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Fish in Pregnancy: What’s Safe and What’s Not

Seafood in Pregnancy
Seafood is so beneficial for pregnant women. It’s a great source of protein and iron – both of which are important for your unborn child’s growth and development. Plus, the omega-3 fatty acids found in fish and seafood can actually promote brain development in your baby. Even the 2010 Dietary Guidelines for Americans released earlier this year urge women who are pregnant or breastfeeding to eat 8 to 12 ounces of seafood weekly. (This is roughly two meals a week.)

Fish is good, but not all fish is created equal. When you’re expecting, you’ll want to avoid certain types of fish in pregnancy. Large, predatory fish can contain high levels of mercury, which isn’t good for your baby. If you regularly eat fish with high mercury content, this mercury can accumulate in your bloodstream. And when you’re pregnant, mercury can damage your baby’s developing brain and nervous system.

Fish to Avoid in Pregnancy

When you’re pregnant, you’ll want to avoid large, predatory fish and other types of fish that is high in mercury. Stay away from the following fish in pregnancy:

  • Shark
  • Swordfish
  • King mackerel
  • Grouper
  • Tilefish
  • Tuna steaks
  • Halibut
  • Pike
  • Walleye
  • White croaker
  • Sea bass
  • Canned albacore tuna
  • Sea bass
  • Gulf Coast Oysters
  • Marlin

The above fish are high in mercury and should be avoided during pregnancy. For the average person, they are fine to eat. But when you’re pregnant, you must think of your vulnerable baby.

There are certain fish that are lower in mercury, so you can enjoy one serving per month. This fish includes:

  • Mahi Mahi
  • Pollock
  • Blue mussels
  • Great Lakes salmon
  • Eastern oysters
  • Cod
  • Gulf coast blue crab

Friendly Fish in Pregnancy: Enjoy Two Servings a Week

It’s very important that you don’t swear off fish all together. There are many benefits to eating the right types of fish in pregnancy. Research studies have shown that eating too little seafood during pregnancy can hamper your baby’s communication, social, and fine motor skills during childhood. Too much seafood is bad as well, so you’ll want to keep a good balance.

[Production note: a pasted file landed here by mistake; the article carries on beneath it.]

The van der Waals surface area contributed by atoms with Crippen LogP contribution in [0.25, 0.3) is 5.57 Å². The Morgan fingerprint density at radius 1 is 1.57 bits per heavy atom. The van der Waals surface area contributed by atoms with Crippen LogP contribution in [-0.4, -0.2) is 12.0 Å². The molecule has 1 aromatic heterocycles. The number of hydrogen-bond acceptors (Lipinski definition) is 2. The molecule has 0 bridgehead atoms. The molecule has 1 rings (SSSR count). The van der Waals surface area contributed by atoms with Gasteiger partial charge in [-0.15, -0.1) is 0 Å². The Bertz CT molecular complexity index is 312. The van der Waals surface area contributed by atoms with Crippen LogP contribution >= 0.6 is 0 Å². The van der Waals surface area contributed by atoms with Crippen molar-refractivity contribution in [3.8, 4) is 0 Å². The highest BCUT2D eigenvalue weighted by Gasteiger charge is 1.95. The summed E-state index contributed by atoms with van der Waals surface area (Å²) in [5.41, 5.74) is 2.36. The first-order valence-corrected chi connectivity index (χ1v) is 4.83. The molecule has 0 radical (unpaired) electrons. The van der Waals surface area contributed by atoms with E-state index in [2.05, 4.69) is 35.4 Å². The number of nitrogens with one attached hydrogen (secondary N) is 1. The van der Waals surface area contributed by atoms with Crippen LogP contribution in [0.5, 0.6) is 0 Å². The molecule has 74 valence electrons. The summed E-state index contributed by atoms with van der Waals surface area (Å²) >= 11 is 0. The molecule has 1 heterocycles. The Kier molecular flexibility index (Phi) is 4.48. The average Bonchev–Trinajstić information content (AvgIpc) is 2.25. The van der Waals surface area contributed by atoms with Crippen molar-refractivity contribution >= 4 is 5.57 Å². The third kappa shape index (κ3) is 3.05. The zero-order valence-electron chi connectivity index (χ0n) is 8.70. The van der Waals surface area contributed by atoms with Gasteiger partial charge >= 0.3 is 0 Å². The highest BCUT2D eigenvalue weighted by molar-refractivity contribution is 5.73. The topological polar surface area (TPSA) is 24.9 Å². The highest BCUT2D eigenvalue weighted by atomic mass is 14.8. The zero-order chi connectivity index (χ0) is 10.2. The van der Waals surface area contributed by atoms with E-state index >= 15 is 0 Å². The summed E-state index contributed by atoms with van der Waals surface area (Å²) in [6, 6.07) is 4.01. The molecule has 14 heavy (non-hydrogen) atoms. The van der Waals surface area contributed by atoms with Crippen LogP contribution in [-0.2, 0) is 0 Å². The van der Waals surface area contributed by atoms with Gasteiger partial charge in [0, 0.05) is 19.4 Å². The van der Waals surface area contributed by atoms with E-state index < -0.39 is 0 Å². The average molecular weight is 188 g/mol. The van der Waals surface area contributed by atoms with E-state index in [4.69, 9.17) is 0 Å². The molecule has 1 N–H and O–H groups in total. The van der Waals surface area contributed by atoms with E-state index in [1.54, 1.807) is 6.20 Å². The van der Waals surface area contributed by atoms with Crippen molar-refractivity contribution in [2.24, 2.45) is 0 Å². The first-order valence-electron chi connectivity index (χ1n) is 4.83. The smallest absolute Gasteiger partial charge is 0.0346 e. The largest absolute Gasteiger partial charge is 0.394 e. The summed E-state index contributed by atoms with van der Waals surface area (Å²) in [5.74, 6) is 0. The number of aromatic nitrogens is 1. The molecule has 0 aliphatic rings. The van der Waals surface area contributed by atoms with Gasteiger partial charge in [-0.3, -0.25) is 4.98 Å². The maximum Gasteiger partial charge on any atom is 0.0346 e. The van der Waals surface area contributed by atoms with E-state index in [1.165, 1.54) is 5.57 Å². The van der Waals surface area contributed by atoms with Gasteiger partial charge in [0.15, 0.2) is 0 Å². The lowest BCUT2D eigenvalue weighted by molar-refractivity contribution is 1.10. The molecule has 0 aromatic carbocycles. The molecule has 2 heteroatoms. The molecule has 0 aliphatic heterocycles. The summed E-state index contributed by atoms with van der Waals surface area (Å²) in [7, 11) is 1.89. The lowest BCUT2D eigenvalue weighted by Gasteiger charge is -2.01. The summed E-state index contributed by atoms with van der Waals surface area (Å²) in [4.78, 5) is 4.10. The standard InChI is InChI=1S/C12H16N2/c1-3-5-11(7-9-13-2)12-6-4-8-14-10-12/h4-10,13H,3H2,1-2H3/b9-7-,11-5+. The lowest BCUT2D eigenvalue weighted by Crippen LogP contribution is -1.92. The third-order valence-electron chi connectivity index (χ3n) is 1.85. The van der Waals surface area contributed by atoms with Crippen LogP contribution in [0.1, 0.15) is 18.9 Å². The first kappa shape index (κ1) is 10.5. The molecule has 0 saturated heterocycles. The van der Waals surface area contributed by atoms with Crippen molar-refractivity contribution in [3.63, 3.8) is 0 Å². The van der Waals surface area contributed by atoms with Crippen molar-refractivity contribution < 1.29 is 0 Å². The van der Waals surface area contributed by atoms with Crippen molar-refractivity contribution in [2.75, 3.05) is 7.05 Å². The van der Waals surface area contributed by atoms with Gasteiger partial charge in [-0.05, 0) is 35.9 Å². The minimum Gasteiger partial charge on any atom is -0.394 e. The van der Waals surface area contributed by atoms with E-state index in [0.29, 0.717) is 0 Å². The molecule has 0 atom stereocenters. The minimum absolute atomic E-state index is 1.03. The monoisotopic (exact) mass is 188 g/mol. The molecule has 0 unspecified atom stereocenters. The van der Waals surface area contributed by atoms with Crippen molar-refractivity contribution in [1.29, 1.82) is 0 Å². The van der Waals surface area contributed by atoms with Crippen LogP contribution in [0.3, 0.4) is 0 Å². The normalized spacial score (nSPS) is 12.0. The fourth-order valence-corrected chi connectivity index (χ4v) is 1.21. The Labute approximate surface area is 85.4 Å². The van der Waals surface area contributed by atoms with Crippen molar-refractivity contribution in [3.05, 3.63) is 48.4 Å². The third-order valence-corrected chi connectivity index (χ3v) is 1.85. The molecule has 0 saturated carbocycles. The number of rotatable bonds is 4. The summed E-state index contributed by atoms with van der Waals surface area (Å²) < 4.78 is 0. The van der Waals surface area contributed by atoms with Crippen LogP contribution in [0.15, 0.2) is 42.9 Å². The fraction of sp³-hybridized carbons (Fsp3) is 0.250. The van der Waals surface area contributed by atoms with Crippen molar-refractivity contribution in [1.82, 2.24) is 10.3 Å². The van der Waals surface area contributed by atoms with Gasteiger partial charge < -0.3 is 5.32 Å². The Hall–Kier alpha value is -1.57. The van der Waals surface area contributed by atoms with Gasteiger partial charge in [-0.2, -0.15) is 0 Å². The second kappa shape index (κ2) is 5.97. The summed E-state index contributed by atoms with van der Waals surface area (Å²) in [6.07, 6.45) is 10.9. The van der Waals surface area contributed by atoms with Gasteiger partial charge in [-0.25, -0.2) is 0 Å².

Stick to the recommended 8 to 12 ounces of seafood a week – roughly two meals with fish as the main course – and your baby can reap the health benefits of fish.

The following is a list of fish that is lowest in mercury. Enjoy eating this fish twice a week:

  • Anchovies
  • Catfish
  • Butterfish
  • Clam
  • Domestic crab
  • Flounder
  • Tilapia
  • Freshwater trout
  • Whitefish
  • Whiting
  • Pacific salmon (wild)
  • Mid-Atlantic crab
  • Shrimp
  • Fish sticks
  • Haddock
  • Scallops
  • Herring

Tuna is one of the confusing fish. It can be your friend or your enemy, depending on the type. In general, you can eat light tuna (which is lower in mercury and safe to eat a few times a week). Albacore tuna should be avoided since it carries triple the mercury levels as light tuna.

A final note – seafood is delicious, so don’t swear it off. Do add it to your diet, but stick to the fish that is lower in mercury.

Learn more about Safe Eating During Pregnancy.

About the author: DP Nguyen is founder and editor of Hip Chick’s Guide to PMS, Pregnancy and Babies. She’s an expert pregnancy and women’s health blogger. She is NOT a medical doctor and does NOT offer medical advice. Connect with her on Google+, Twitter and Facebook.

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